By guest writer - "The Bear Jew"
It is about 2 am in my level one trauma center in one of the major cities in the United States. By this point, I have been a nurse for about seven years in the Intensive Care Unit (ICU) and was completing my second year of my Certified Nurse Anesthesia (CRNA) training. I was pretty comfortable with death, and able to “keep my s*** together when s*** hit the fan.” I’ve broken ribs countless times while performing CPR and just to keep things a bit more interesting, myself and other staff members (including other nurses, respiratory members, physicians) had friendly competitions to see who can perform the most quality compression by watching an arterial line waveform and achieving best systolic blood pressure.
I was just getting ready to tuck myself in on the couch and close my eyes for a few hours before preparing the Operating Rooms (OR) for tomorrow’s cases. Suddenly, the beeper I laid on my chest to wake me up in case of an emergency started ringing and vibrating. I quickly reached for it and looked at the message: “Trauma level one, multiple stab wounds to chest and neck, CPR in progress, ETA 3 min.” I quickly got up, put my shoes on and ran to grab the emergency intubation equipment while calling to wake my instructor. I met him outside of the OR suite and we quickly rushed to the trauma bay. I could feel the adrenaline pumping through me, not fear; just a heightened level of awareness and curiosity of what’s to come and how this is going to play out.
If you haven’t seen trauma in progress in a medical setting, it may seem like a major cluster f***, and to some extent it is (this mainly depends on the team working, but that’s a whole different story). Extensive resources are devoted to save one individual with multiple teams of healthcare professionals working in a coordinated fashion at the same time doing various tasks. As the stretcher is being rushed in, multiple people surround it like vultures picking at their prey. IV access is being established (if not existing yet, or if additional is needed) while intubation of trachea to secure the airway and subsequent ventilation is achieved (if not done prior to arrival). Drugs and blood are pushed and pumped into the individual in attempt to stabilize them, and a FAST scan is achieved. The healthcare team often talk aloud, sometimes yelling and repeating orders making sure the correct things are occurring and correct medications and labs are completed. It’s a chaotic scene, with blood and sponges, different tools of the trade, syringes, and bodily fluid may be all over the floor and walls, and even staff (see figure 1). Personal protection, including eye protection and gloves are paramount.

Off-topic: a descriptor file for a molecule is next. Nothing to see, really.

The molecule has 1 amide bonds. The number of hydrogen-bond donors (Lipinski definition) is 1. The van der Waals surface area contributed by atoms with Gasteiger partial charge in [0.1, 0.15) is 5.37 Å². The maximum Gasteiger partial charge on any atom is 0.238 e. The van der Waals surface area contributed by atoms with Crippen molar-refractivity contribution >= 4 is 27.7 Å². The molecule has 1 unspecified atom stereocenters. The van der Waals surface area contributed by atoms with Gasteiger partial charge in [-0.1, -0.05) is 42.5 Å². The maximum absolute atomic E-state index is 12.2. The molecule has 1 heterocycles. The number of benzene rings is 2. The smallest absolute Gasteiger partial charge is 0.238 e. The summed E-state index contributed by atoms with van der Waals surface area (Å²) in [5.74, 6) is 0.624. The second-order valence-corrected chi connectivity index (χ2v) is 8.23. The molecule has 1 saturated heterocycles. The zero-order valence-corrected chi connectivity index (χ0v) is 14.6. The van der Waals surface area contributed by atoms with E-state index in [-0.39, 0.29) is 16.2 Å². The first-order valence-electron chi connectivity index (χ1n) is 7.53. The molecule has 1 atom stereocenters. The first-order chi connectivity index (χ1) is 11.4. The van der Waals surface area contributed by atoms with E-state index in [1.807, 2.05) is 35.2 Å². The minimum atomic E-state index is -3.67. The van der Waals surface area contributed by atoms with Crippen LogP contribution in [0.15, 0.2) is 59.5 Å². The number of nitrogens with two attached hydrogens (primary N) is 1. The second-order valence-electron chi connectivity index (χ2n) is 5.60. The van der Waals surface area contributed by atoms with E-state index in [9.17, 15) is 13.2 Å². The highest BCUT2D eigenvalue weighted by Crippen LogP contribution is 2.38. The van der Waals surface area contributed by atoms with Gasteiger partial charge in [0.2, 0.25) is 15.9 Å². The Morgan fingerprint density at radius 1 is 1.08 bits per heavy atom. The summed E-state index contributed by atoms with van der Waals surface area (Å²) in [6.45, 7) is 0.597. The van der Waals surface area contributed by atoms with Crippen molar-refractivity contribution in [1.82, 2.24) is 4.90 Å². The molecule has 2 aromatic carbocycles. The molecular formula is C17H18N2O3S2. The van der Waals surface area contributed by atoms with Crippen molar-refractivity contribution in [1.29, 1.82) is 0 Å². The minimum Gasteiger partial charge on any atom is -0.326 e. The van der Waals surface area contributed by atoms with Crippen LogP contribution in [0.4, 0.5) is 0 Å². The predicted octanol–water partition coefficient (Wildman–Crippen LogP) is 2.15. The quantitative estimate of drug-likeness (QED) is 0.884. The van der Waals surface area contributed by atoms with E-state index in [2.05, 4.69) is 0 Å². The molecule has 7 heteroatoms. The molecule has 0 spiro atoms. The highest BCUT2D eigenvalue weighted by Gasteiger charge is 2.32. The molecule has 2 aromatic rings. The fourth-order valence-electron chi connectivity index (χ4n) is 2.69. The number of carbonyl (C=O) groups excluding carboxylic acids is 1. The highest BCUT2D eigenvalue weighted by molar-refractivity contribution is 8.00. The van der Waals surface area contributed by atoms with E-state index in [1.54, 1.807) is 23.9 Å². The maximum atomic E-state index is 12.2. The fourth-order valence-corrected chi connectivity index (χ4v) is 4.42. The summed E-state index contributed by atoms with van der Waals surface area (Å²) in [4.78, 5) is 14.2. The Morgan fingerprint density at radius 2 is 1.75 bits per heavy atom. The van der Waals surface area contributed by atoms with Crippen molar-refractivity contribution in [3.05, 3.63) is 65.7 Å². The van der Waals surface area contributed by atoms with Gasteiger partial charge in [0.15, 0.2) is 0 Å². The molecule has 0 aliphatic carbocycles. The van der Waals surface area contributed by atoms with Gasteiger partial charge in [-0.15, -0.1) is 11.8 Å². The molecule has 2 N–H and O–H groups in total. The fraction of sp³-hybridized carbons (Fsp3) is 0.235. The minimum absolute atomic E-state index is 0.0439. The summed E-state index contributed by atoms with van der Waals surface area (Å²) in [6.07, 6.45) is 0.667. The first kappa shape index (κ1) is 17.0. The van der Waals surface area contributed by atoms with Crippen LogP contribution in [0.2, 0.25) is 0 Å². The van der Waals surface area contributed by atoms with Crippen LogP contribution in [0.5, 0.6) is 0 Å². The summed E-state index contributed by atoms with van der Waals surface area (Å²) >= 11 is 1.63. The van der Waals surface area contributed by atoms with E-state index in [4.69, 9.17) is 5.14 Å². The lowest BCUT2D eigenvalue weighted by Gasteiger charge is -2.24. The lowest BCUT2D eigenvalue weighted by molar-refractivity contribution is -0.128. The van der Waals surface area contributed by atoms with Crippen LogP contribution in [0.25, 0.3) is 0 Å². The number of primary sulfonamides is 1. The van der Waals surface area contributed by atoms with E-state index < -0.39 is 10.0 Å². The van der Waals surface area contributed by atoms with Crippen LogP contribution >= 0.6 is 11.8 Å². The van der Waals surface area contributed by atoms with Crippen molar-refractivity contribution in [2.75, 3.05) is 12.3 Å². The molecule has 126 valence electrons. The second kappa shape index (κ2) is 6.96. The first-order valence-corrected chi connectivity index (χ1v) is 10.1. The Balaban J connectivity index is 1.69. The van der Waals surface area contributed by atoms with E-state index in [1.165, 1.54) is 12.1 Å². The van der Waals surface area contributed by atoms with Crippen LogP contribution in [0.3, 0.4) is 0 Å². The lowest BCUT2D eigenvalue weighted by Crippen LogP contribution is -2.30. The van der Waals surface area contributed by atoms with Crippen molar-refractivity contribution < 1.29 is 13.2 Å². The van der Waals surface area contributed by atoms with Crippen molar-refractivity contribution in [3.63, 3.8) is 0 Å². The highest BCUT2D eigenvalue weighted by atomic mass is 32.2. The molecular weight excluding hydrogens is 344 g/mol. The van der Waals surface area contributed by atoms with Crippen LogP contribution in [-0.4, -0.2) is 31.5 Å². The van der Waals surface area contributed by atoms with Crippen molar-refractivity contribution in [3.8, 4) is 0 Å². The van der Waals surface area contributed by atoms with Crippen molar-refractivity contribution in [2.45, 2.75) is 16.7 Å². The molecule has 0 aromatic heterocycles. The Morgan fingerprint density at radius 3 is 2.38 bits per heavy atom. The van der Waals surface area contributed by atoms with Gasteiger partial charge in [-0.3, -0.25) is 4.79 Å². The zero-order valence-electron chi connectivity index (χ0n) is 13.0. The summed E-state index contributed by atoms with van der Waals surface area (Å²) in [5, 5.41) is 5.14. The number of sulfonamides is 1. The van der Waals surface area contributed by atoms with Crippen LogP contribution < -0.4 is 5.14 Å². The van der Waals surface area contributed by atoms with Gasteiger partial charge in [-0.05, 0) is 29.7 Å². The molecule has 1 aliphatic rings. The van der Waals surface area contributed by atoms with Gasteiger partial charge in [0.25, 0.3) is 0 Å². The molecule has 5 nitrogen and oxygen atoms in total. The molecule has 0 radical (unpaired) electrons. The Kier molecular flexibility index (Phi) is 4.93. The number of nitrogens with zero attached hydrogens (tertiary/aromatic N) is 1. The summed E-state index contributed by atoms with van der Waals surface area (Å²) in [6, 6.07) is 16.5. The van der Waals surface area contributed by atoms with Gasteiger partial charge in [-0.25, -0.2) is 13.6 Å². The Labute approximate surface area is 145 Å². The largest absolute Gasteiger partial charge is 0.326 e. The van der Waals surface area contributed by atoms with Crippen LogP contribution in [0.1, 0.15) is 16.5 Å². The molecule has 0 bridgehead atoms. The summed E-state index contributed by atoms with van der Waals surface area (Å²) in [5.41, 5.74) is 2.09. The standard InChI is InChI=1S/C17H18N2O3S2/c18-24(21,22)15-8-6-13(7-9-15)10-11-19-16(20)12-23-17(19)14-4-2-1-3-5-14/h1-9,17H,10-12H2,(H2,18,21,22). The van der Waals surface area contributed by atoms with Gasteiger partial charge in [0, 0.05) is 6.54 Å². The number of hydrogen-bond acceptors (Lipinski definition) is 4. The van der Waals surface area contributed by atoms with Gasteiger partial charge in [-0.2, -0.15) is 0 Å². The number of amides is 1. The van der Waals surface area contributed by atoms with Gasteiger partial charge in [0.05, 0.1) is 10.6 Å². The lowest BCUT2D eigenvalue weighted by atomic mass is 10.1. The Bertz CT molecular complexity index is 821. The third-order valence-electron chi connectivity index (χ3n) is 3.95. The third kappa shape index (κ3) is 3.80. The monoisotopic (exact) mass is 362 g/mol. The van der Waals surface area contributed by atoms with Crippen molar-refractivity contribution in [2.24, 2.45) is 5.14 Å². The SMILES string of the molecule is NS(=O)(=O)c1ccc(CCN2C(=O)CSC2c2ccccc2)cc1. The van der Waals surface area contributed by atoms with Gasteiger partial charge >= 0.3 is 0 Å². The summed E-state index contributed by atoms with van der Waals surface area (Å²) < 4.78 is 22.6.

When we received our level one, blood was everywhere. It was hard to pinpoint one source of bleed, but the EMT holding pressure to neck gave me an idea. As an anesthesia provider, my primary concern is airway protection and ensuring that ventilation can occur. The EMT was able to establish airway control on the way to the hospital. According to the EMTs, they were called to the scene following a fight between two males. During the fight, one of the two pulled a knife and stabbed the other multiple times. The deep cuts to the individual’s forearm suggested his attempts to defend himself from some of the attacks, but it was futile and by the time he arrived to the ER, he was what we call “DOA” (Dead On Arrival).
You would think this would make the news the next day, online, in newspapers, or even on the tv, but not only it did not, it was not even mentioned. And unless you’re the victim’s relative or were involved in the case, you may not even know someone died that night. In fact, unfortunately, this is a daily occurrence in major cities around the US- violence ranging from gun shots to stabbings routinely occurring.
Now that I am a full-fledge CRNA, I’ve moved to a small community hospital, with a level two trauma center. I’m not looking for all the excitement I was looking for in the past, just trying to work, do my part and go back home to my family and enjoy my days off. Despite that, I still have my share of trauma, from Motor Vehicle Accidents (MVA) to Gunshot Wound (GSW) and the occasional stabbing.
To this point, I’ve had my share of all of them, but when that pager goes off, I still get that adrenaline rush. From what I experienced so far, while most of the GSW survived their attacks (at least initially, and mainly due to shot placement, including the one that was shot 11 times by a police officer), most of the knife attacks did not. While both are violent crimes, the viciousness of the stabbing attack is a lot more apparent and appears much more personal, i.e. multiple stab wounds with exposed tissues and blood. It’s not to say that GSW are not deadly, but the endless amount of ammo the knife offers married with the viciousness of the attack often appear more lethal.